- Investment manager Brian Gilmartin has closely followed earnings versus expectations for decades. He looks at key sectors, as well as analyzing individual companies. Since he lives in Chicago, we were able to get together regularly for market discussions. I was impressed with his work. It was a great opportunity for me to make a friend via my professional network.
- Seeking Alpha provides an excellent resource with transcripts of earnings calls. Years ago we all spent hours monitoring these calls, and sometimes they are still worth hearings. A printed, searchable transcript may not help a trader who needs to make a fast decision, but it is an excellent resource for investors.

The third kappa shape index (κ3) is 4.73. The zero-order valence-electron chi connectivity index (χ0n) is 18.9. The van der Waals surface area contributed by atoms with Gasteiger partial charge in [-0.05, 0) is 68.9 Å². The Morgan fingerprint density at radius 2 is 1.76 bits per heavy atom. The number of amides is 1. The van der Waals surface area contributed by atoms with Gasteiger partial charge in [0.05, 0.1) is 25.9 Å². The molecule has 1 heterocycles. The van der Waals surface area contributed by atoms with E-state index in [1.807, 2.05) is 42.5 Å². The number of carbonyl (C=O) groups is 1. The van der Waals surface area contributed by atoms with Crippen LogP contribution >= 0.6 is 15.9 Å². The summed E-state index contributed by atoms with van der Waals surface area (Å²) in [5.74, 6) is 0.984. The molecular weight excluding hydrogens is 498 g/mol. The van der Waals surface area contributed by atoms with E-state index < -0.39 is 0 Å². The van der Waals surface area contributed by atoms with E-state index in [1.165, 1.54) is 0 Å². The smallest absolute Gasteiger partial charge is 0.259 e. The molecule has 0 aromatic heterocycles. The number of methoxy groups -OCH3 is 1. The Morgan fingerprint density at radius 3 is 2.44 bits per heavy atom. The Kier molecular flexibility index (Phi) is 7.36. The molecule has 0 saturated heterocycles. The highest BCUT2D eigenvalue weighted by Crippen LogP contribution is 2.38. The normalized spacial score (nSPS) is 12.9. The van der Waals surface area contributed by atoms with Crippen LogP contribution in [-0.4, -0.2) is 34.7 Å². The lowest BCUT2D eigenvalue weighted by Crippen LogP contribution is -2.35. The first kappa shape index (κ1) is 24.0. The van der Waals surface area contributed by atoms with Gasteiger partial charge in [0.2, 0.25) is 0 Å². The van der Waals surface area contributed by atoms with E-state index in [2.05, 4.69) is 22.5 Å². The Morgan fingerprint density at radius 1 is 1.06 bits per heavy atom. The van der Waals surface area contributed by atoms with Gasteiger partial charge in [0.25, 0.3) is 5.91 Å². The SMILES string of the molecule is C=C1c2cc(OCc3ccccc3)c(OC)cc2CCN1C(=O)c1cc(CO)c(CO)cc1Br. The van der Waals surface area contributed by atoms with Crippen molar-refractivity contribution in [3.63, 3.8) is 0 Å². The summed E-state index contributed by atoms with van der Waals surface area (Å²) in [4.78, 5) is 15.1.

Market expectations range widely, from those who see a major decline and the start of an earnings recession, to those who see only transitory weakness. No one is looking for major gains, so the expectations bar is set low.
Brian provides a preview of week one, focusing on the financials and comparisons with other sectors. He always provides data you will not find in other sources and adds his own spreadsheets and analysis. Here is another example which draws upon the excellent JP Morgan Guide to the Market.
- Despite the expected decline of -3.0% in this quarter, he sees a good chance of a modest increase. This would be consistent with the pre-announcement “underbid” of prior quarters. Most would find this result surprising.
- Key items to watch for in conference calls include trade (especially China) and currency effects.
These are valuable guides for us as we watch the results pour in.
I’ll cover my own ideas about the implications in today’s Final Thought.
Quant Corner and Risk Analysis